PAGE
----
What's the deal with fixed-gear bikes? All the cool kids ride them, but I'm not sure I want to lay out my cash for a bike that won't let me coast. Is it safe? Is it fun? Should I do it?
You're right; the Most Important Thing with fixed-gear bikes is, course, that you can't coast. When you go downhill, your legs will flail. If you don't have hand brakes, you'll use every strand of connective tissue in your legs to resist the pedals and control your speed.
The Wise Old Bike Guy is at a disadvantage here. Fixies weren't in favor (in northern Cali) back in my day; now that they are, I'm pulling my toddler in a trailer and conserving my rickety knees. Thus, although I've worked on a few, I don't have much experience riding them.
However, I can tell you this: Ride what makes sense for the riding you do, not what the fashionistas dictate. If you live up on Mt. Scott and work on Hawthorne, make with the derailleur gears and handbrakes unless you're really ready for adventure.
On the other hand: Fixies typically are inherently light and low-maintenance, great for improving your fitness quickly, and may even stick better on wet roads. (A driven wheel grips better, like in the Subaru (?) commercials.) They look elegant and classic, and they boost their riders' self-esteem by implying skill and daring.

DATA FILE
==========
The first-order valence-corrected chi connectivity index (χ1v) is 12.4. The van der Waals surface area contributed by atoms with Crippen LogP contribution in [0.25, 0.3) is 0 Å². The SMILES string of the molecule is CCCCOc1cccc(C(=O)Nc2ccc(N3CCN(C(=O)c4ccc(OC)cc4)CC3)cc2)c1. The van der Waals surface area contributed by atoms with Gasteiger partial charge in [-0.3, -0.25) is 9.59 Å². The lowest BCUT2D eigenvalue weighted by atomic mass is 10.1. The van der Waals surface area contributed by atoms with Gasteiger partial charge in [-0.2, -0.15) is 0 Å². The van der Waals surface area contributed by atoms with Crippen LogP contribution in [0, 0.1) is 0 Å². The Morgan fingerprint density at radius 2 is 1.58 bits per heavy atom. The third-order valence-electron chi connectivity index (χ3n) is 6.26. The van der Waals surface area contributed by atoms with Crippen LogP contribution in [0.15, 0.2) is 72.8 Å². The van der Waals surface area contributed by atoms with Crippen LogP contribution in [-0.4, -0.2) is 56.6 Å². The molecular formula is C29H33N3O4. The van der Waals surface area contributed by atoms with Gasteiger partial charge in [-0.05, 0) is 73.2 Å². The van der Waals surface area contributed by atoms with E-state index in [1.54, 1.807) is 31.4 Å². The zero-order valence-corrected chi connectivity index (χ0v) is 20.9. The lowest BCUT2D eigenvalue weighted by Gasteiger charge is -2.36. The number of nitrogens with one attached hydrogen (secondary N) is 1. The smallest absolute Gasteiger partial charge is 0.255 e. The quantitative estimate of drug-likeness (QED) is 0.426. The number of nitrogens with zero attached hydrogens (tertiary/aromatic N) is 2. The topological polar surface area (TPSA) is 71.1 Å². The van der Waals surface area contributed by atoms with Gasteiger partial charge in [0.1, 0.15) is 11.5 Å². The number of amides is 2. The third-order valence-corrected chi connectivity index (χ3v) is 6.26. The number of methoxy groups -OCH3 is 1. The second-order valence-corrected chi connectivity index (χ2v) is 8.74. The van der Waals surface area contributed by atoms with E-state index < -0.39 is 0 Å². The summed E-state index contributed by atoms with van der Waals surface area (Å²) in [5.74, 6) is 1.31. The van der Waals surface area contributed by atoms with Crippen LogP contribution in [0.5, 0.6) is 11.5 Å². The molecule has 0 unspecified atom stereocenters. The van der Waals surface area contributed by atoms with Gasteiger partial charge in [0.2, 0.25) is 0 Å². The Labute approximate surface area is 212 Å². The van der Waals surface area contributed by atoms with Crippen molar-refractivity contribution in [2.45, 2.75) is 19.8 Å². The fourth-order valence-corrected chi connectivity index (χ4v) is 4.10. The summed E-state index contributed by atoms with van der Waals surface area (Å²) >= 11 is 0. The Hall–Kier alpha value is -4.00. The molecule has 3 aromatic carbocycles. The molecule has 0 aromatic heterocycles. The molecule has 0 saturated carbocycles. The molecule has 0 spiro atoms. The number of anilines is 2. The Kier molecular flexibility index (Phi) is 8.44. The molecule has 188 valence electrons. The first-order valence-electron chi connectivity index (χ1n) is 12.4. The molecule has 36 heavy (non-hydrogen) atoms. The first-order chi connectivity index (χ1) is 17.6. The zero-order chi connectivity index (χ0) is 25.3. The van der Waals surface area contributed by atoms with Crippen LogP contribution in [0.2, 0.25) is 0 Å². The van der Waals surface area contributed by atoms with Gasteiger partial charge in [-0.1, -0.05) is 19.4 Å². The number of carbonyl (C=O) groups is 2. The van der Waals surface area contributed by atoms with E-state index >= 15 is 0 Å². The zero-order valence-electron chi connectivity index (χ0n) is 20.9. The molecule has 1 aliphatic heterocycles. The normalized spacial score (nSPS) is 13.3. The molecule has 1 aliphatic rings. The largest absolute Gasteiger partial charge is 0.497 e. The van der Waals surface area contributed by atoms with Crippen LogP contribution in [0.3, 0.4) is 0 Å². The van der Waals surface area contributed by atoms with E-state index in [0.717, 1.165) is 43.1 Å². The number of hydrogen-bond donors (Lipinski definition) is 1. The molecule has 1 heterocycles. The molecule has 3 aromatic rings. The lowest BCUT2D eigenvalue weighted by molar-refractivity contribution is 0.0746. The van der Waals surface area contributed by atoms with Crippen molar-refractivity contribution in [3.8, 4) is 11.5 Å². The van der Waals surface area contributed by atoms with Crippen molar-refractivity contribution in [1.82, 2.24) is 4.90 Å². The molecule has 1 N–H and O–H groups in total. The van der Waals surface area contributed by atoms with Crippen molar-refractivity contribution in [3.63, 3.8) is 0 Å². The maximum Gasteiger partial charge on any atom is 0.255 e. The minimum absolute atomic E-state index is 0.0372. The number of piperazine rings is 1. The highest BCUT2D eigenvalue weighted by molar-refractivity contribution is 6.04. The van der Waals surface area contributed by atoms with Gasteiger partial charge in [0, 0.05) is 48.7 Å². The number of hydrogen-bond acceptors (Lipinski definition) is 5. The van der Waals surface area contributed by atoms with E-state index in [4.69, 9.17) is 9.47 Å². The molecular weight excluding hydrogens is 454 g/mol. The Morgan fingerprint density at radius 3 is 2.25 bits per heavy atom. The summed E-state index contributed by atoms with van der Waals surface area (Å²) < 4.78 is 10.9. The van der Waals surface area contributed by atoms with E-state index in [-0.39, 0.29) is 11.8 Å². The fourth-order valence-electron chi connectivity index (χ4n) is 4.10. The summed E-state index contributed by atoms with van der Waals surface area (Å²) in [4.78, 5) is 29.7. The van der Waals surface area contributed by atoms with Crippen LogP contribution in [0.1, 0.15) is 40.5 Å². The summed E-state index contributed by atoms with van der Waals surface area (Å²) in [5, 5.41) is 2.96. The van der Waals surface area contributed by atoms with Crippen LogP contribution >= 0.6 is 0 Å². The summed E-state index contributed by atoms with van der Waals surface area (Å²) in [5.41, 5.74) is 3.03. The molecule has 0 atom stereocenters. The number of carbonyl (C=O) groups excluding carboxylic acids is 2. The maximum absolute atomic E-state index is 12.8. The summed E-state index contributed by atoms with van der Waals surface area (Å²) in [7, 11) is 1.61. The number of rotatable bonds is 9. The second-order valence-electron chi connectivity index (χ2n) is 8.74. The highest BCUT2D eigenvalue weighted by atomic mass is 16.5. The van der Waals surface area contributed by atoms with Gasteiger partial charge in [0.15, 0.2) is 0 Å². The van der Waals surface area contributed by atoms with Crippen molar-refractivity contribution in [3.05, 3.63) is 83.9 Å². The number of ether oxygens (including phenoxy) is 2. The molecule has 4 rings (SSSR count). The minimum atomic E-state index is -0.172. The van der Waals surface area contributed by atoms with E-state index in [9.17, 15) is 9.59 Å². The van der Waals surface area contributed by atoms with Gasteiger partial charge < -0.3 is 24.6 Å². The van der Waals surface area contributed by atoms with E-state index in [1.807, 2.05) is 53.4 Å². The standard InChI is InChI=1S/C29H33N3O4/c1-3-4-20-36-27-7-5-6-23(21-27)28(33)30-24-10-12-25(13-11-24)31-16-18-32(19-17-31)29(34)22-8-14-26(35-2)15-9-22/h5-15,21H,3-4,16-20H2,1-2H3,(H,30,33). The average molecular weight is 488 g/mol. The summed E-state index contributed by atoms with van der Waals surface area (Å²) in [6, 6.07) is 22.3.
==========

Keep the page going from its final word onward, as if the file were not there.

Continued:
If you do decide a fixie is in your future, don't skimp; plan on spending at least a few hundred bucks. Fixies are simpler than geared bikes, but that means there's less redundance for safety; the task of keeping body and soul together—in an emergency wheel-lock skid to avoid an SUV turning left across the bike lane, for instance—will fall to just a few 1.375" x 24 TPI threads that connect the cog to the rear hub. Make sure they're good ones.
That is, don't skimp on the rear hub, cog, and lockring. (For Christophe's sake, use a real fixed-gear hub with a lockring; don't cobble something together and "secure" it with Loctite or spot welds.) If you go with Japanese stuff (Suzue, etc.), make sure it has the NJS logo. This ensures the part has been certified to meet the stringent standards of Keirin, which is professional, government-regulated greyhound racing by humans for other humans to bet on. Beyond Japan, Campagnolo, Miche and Surly have good reputations. Use a big cog—18-tooth or so—so the chain will engage lots of teeth concurrently and won't slip.
As a fixie newbie, use a rim brake on at least one wheel; that will give you a bailout option while you learn to do downhills. Choose an easy gear combination, such as 40 or 42-tooth front to go with your 18 rear, so you won't strain so much on the uphills.
And oh yeah, don't forget a messenger bag in whatever brand the cool kids are using now. Does Prada make one yet?